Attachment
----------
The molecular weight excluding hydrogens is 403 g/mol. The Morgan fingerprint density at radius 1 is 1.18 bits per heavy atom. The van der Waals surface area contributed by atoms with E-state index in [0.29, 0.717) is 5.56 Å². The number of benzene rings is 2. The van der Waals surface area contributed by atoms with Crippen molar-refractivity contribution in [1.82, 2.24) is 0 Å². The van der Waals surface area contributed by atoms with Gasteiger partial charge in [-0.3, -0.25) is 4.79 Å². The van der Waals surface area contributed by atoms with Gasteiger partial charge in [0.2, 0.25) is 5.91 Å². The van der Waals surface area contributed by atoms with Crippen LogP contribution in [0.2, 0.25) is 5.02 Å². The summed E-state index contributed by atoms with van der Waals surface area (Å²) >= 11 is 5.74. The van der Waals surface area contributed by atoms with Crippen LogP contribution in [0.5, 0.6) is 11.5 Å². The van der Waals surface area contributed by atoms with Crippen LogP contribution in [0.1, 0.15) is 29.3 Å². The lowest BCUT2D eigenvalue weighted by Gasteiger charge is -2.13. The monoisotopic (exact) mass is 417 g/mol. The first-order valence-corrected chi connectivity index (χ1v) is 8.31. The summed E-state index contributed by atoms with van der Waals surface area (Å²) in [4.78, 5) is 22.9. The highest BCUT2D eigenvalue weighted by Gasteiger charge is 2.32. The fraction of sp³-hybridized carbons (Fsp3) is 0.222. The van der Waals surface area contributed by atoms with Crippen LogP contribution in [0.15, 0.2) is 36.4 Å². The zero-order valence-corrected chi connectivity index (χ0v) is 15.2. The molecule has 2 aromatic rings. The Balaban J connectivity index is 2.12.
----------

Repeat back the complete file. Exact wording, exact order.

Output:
The molecular weight excluding hydrogens is 403 g/mol. The Morgan fingerprint density at radius 1 is 1.18 bits per heavy atom. The van der Waals surface area contributed by atoms with E-state index in [0.29, 0.717) is 5.56 Å². The number of benzene rings is 2. The van der Waals surface area contributed by atoms with Crippen molar-refractivity contribution in [1.82, 2.24) is 0 Å². The van der Waals surface area contributed by atoms with Gasteiger partial charge in [-0.3, -0.25) is 4.79 Å². The van der Waals surface area contributed by atoms with Gasteiger partial charge in [0.2, 0.25) is 5.91 Å². The van der Waals surface area contributed by atoms with Crippen LogP contribution in [0.2, 0.25) is 5.02 Å². The summed E-state index contributed by atoms with van der Waals surface area (Å²) >= 11 is 5.74. The van der Waals surface area contributed by atoms with Crippen LogP contribution in [0.5, 0.6) is 11.5 Å². The van der Waals surface area contributed by atoms with Crippen LogP contribution in [0.1, 0.15) is 29.3 Å². The lowest BCUT2D eigenvalue weighted by Gasteiger charge is -2.13. The monoisotopic (exact) mass is 417 g/mol. The first-order valence-corrected chi connectivity index (χ1v) is 8.31. The summed E-state index contributed by atoms with van der Waals surface area (Å²) in [4.78, 5) is 22.9. The highest BCUT2D eigenvalue weighted by Gasteiger charge is 2.32. The fraction of sp³-hybridized carbons (Fsp3) is 0.222. The van der Waals surface area contributed by atoms with Crippen LogP contribution in [0.15, 0.2) is 36.4 Å². The zero-order valence-corrected chi connectivity index (χ0v) is 15.2. The molecule has 2 aromatic rings. The Balaban J connectivity index is 2.12.